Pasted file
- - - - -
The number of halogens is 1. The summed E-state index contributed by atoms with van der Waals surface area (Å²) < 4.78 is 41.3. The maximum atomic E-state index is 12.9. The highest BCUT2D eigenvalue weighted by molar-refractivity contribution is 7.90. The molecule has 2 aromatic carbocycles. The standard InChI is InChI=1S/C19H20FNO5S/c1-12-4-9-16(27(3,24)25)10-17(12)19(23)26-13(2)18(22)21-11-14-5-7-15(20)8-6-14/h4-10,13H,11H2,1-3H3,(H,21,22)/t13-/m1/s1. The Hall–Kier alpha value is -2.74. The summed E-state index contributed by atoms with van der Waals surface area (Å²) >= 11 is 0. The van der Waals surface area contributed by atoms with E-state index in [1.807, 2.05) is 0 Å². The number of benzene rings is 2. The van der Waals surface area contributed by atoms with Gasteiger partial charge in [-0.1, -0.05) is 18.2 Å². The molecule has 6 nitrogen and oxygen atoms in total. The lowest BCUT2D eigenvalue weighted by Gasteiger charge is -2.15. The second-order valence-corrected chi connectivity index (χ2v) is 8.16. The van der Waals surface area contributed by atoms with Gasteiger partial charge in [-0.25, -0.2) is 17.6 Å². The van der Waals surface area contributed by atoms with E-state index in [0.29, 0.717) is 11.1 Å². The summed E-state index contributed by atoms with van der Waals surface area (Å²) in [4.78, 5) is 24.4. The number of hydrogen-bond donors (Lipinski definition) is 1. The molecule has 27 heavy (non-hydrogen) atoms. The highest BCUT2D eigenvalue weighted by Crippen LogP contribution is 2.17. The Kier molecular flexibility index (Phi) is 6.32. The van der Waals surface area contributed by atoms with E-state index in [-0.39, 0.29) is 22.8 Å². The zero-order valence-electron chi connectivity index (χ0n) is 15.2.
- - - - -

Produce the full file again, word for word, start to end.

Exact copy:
The number of halogens is 1. The summed E-state index contributed by atoms with van der Waals surface area (Å²) < 4.78 is 41.3. The maximum atomic E-state index is 12.9. The highest BCUT2D eigenvalue weighted by molar-refractivity contribution is 7.90. The molecule has 2 aromatic carbocycles. The standard InChI is InChI=1S/C19H20FNO5S/c1-12-4-9-16(27(3,24)25)10-17(12)19(23)26-13(2)18(22)21-11-14-5-7-15(20)8-6-14/h4-10,13H,11H2,1-3H3,(H,21,22)/t13-/m1/s1. The Hall–Kier alpha value is -2.74. The summed E-state index contributed by atoms with van der Waals surface area (Å²) >= 11 is 0. The van der Waals surface area contributed by atoms with E-state index in [1.807, 2.05) is 0 Å². The number of benzene rings is 2. The van der Waals surface area contributed by atoms with Gasteiger partial charge in [-0.1, -0.05) is 18.2 Å². The molecule has 6 nitrogen and oxygen atoms in total. The lowest BCUT2D eigenvalue weighted by Gasteiger charge is -2.15. The second-order valence-corrected chi connectivity index (χ2v) is 8.16. The van der Waals surface area contributed by atoms with Gasteiger partial charge in [-0.25, -0.2) is 17.6 Å². The van der Waals surface area contributed by atoms with E-state index in [0.29, 0.717) is 11.1 Å². The summed E-state index contributed by atoms with van der Waals surface area (Å²) in [4.78, 5) is 24.4. The number of hydrogen-bond donors (Lipinski definition) is 1. The molecule has 27 heavy (non-hydrogen) atoms. The highest BCUT2D eigenvalue weighted by Crippen LogP contribution is 2.17. The Kier molecular flexibility index (Phi) is 6.32. The van der Waals surface area contributed by atoms with E-state index in [-0.39, 0.29) is 22.8 Å². The zero-order valence-electron chi connectivity index (χ0n) is 15.2.